For the members of the First Plymouth Congregational Church in Cherry Hills Village, livestreaming sermons and worship isn’t a new concept; they’ve been broadcasting their services online for almost a year.
“We already had the infrastructure in place to record,” says Rev. Jenny Shultz-Thomas, the senior pastor at First Plymouth Congregational Church. “So instead of a small percentage of our population watching, now everyone has to watch.”
Shultz-Thomas and her team made the decision to close First Plymouth on March 9, one day before Polis declared a state of emergency. “We were kinda the first congregation to say ‘we’re closed.’” she says. At the time, Polis hadn’t made any declarations, but Shultz-Thomas had been in touch with local healthcare providers and a member of her congregation who works in a hospital and had already seen some preliminary cases. “We would much rather be too aggressive in making this decision and have nothing to worry about than be late in deciding not to close and have many more lives affected,” she says.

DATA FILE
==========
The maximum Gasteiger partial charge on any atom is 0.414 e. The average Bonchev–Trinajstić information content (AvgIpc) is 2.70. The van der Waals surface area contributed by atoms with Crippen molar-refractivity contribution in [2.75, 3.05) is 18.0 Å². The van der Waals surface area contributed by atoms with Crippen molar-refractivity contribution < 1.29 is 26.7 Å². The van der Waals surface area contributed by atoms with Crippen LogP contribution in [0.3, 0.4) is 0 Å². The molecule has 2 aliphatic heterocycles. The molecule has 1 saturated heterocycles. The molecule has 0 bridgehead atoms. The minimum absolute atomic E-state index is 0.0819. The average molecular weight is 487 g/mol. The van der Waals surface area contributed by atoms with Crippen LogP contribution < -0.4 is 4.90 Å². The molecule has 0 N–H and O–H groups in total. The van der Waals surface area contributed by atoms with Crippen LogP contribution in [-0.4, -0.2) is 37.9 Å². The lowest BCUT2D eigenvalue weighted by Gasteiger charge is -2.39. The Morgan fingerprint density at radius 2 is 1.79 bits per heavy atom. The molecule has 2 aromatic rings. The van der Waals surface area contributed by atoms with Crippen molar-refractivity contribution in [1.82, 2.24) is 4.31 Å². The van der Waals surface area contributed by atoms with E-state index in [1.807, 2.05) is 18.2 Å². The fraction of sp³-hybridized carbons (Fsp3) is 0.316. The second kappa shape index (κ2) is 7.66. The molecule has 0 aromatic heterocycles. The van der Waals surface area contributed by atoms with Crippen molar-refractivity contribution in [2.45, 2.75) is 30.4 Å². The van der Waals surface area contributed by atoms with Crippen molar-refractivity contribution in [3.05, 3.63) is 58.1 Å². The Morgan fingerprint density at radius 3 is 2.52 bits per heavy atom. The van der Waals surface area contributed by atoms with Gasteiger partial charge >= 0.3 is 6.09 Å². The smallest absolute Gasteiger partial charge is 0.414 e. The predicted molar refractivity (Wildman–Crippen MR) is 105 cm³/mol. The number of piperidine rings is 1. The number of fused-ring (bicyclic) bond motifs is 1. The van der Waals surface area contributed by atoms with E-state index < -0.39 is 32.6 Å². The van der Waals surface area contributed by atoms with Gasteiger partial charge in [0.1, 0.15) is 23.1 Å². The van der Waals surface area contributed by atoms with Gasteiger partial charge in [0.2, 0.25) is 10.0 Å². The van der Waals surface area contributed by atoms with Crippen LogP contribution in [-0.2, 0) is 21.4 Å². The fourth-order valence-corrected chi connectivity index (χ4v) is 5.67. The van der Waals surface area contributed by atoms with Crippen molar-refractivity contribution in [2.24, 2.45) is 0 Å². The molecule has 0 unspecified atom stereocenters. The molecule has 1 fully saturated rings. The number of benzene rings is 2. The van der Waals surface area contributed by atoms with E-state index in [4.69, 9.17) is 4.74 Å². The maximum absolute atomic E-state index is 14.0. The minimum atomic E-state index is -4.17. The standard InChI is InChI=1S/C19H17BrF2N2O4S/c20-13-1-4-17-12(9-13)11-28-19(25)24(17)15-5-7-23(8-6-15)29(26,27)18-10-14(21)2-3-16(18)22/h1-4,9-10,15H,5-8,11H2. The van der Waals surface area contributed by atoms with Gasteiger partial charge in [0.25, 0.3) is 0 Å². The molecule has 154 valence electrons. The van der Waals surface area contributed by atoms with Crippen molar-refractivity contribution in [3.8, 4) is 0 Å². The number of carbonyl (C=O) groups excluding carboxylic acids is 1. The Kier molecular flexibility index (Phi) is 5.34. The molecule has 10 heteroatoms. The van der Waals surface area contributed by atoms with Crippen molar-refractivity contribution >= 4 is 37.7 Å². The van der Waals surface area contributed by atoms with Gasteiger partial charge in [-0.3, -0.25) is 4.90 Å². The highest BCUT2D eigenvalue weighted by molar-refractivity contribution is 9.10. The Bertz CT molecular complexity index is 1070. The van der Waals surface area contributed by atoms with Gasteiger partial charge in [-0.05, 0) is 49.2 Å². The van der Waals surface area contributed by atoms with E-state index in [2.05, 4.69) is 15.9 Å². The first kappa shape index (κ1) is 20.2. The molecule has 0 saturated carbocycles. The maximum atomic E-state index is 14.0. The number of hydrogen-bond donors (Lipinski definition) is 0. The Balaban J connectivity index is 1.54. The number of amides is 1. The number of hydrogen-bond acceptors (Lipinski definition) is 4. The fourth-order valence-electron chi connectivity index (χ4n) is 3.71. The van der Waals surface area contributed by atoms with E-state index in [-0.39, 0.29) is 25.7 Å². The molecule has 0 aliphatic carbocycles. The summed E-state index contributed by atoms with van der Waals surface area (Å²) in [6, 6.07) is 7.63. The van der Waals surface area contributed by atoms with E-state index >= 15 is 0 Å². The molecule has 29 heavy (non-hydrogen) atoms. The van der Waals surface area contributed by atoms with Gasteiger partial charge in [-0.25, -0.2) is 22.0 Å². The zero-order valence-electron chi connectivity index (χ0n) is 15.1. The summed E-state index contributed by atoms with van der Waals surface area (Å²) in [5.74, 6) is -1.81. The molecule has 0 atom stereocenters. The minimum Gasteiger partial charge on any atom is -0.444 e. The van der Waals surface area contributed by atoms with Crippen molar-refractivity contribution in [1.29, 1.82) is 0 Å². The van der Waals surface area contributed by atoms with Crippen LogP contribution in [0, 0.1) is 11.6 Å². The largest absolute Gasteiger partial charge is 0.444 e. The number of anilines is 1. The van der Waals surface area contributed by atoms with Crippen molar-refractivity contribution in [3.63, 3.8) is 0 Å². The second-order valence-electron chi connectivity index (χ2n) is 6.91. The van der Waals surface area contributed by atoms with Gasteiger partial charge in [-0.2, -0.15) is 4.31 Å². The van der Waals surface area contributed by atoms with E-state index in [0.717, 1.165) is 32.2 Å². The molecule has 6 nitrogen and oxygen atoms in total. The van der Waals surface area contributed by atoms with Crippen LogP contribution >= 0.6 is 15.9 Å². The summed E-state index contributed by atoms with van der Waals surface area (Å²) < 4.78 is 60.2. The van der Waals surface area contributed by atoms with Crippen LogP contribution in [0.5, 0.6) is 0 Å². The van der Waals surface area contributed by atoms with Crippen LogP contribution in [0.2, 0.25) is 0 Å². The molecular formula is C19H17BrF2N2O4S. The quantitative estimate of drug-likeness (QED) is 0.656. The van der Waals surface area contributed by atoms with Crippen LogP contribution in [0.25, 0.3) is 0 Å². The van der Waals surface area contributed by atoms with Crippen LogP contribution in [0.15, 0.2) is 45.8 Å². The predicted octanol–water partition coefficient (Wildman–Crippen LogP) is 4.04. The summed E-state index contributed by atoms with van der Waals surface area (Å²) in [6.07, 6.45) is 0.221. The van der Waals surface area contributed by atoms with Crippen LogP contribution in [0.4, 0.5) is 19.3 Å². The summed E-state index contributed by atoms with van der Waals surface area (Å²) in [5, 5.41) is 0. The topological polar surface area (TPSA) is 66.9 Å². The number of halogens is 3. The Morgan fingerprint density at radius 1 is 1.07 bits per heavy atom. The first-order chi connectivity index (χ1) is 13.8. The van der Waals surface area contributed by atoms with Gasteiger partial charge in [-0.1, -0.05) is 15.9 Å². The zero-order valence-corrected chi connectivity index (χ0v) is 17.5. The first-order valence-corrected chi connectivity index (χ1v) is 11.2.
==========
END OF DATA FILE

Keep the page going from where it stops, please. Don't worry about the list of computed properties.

Shultz-Thomas says more than 160 households viewed the livestream during the first service on Sunday, March 15. She estimates that this accounts to approximately 300 members, about a third of her congregation. “We at least had an average or above-average viewing attendance, which is great because it shows that people are hungry to stay connected,” she says. Shultz-Thomas is optimistic that those numbers will continue to rise throughout the coming weeks.
For other religious institutions, the decision to close was a harder pill to swallow. The Colorado Muslim Society in Aurora, which hosts 1,000 to 1,200 people during prayers, consulted with the Tri-County Health Department and the Arapahoe County Sheriff’s Department before officially closing its doors on March 12.
According to Iman Jodeh, spokesperson for the Colorado Muslim Society, the mosque’s religious leaders were asked if they could thoroughly clean and disinfect between the two consecutive prayers on Fridays. Unlike churches and temples, mosques don’t have pews. Rather, Muslims take off their shoes and sit during sermons. And during prayer, they stand and prostrate, shoulder to shoulder—touching their foreheads and noses to the carpet. “This six-foot distancing was not applicable in Islam,” Jodeh says.